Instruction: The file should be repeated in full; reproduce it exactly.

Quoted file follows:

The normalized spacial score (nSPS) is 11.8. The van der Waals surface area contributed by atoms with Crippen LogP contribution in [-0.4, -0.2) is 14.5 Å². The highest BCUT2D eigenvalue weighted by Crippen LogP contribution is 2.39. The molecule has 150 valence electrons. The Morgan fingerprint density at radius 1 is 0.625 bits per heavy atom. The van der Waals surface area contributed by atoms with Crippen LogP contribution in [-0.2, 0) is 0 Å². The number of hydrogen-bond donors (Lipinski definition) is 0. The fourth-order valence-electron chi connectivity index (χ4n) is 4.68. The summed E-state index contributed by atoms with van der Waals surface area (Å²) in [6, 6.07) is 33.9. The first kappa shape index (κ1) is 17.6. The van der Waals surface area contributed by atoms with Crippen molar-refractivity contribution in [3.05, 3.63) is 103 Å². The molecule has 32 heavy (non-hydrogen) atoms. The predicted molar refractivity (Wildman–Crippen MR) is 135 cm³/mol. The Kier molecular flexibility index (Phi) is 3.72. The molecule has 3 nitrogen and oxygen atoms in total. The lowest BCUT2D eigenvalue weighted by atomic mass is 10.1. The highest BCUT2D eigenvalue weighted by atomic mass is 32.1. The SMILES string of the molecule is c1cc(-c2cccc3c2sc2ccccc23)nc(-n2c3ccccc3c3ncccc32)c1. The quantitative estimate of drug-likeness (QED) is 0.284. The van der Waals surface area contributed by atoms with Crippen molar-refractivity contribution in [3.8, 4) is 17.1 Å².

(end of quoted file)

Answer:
The normalized spacial score (nSPS) is 11.8. The van der Waals surface area contributed by atoms with Crippen LogP contribution in [-0.4, -0.2) is 14.5 Å². The highest BCUT2D eigenvalue weighted by Crippen LogP contribution is 2.39. The molecule has 150 valence electrons. The Morgan fingerprint density at radius 1 is 0.625 bits per heavy atom. The van der Waals surface area contributed by atoms with Crippen LogP contribution in [-0.2, 0) is 0 Å². The number of hydrogen-bond donors (Lipinski definition) is 0. The fourth-order valence-electron chi connectivity index (χ4n) is 4.68. The summed E-state index contributed by atoms with van der Waals surface area (Å²) in [6, 6.07) is 33.9. The first kappa shape index (κ1) is 17.6. The van der Waals surface area contributed by atoms with Crippen molar-refractivity contribution in [3.05, 3.63) is 103 Å². The molecule has 32 heavy (non-hydrogen) atoms. The predicted molar refractivity (Wildman–Crippen MR) is 135 cm³/mol. The Kier molecular flexibility index (Phi) is 3.72. The molecule has 3 nitrogen and oxygen atoms in total. The lowest BCUT2D eigenvalue weighted by atomic mass is 10.1. The highest BCUT2D eigenvalue weighted by atomic mass is 32.1. The SMILES string of the molecule is c1cc(-c2cccc3c2sc2ccccc23)nc(-n2c3ccccc3c3ncccc32)c1. The quantitative estimate of drug-likeness (QED) is 0.284. The van der Waals surface area contributed by atoms with Crippen molar-refractivity contribution in [3.8, 4) is 17.1 Å².